Clune-Taylor has published articles on intersex management in PhaenEx: Journal of Existential and Phenomenological Theory and Culture, and Hypatia, as well as articles in the American Journal of Public Health. She is currently working on a book examing the biopolitical management of gender in the present, focusing specifically on medical, bureaucratic, legal, and political efforts – including intersex management – to secure what she calls “cisgendered futures,” referring to an abstract trajectory of development across the lifespan in which multiple sex and gender variables remain in “coherent” alignment. In 2018/2019 she served as president for the Canadian Society of Women in Philosophy (CSWIP). She is honored to join the board of interACT as of January 2020.

Axel is a light-skinned nonbinary person with brown, long hair and facial hair. They stand at an NYU podium smiling.

Secretary | Axel Keating (they/them)
New York, NY

Axel Keating is a Marie Skłodowska-Curie Actions Early Stage Researcher in the Intersex – New Interdisciplinary Approaches (INIA) innovative training network and a PhD student at the School of Law and Government at Dublin City University. They are researching the education on intersex traits and variations of sex characteristics, the experiences of intersex students and students with variations of sex characteristics, and the knowledge and perception of intersex traits and variations of sex characteristics by those in Irish and Swedish schools.

They are a board member of interACT Advocates for Intersex Youth, an organising committee member for the 5th International Intersex Forum, and a volunteer at ShoutOut.

Axel has developed and facilitated workshops on sex characteristics, gender, and sexuality at conferences and academic institutions for over a decade. They have also provided consultations on national and international reports, research studies, curriculum development, youth program strategies, comprehensive sexual health education programs, and sensitivity readings for individuals, schools, colleges and universities, non-profits, non-governmental organizations, intergovernmental organizations, and more.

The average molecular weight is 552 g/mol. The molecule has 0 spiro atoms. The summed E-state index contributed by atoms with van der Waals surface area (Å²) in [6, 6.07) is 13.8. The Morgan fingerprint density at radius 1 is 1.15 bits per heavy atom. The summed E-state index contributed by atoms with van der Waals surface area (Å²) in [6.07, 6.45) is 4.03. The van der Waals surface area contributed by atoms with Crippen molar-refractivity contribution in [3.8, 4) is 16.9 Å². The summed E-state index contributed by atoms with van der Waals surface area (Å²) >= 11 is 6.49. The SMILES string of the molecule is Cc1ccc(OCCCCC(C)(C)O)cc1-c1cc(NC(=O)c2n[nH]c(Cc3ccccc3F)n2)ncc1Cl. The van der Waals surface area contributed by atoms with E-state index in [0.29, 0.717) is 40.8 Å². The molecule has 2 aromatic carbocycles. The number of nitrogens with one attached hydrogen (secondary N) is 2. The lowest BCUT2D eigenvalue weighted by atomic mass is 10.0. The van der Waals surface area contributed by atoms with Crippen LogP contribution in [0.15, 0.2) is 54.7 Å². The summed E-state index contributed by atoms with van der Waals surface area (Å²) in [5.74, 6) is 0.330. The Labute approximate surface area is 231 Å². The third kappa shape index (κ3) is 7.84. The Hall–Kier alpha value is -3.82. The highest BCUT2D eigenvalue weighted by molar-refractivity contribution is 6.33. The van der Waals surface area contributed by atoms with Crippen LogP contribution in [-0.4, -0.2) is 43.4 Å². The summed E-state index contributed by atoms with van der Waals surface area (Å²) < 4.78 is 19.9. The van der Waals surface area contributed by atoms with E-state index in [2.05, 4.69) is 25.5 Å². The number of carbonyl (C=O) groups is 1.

Axel has a Master’s degree from the New York University Steinhardt School of Culture, Education, and Human Development in Educational Leadership, Politics, and Advocacy. Their capstone project was on the experiences of transgender, non-binary, and gender-expansive students in the United States with a focus on New York State. Their Bachelor’s degree is from the NYU Gallatin School of Individualized Study with a concentration in the history and philosophy of medicine and a minor in American Sign Language. Their senior colloquium focused on the history of intersex people from antiquity to today, and their senior thesis discussed the rise of medicalization and change in discourse around intersex bodies in the late nineteenth and early twentieth centuries.

Intersex youth are the future. Through interACT, we can see the power of youth organizing and experiences. I’m proud to be working with interACT to fight for the legal and human rights of intersex young people.

Aaron is a cisgender, white, queer man with short, dark hair and thinly rimmed glasses. He has a beard and wears a flannel shirt and smiles widely at the camera.

Aaron Breslow, PhD (he/him)
Brooklyn, NY

Aaron Samuel Breslow is a Licensed Clinical Psychologist in New York State and a lifelong advocate for intersex, trans, and queer liberation. Through his academic and clinical training–and as a cisgender, white, queer person–Aaron works with clients and stakeholders to overcome stigma and bolster minority strengths. Aaron’s background is in Gender Studies and Psychology, and he has published over 30 manuscripts on strategies to reduce health disparities and systemic inequality. After completing his PhD, Aaron began a position as Assistant Professor at Albert Einstein College of Medicine in the Bronx, NY. There, he spearheads federally funded research projects aimed to improve mental health services for marginalized people. He is an affiliate faculty member at the Health Equity Research Lab at Harvard Medical School, as well as a Behavioral Health Fellow at the Einstein Center for AIDS Research. In addition to his research and clinical efforts, Aaron uses teaching as a tool of activism. His favorite class is ‘Reconstructing Gender:’ a graduate course at Columbia University designed to train future providers to conduct cultu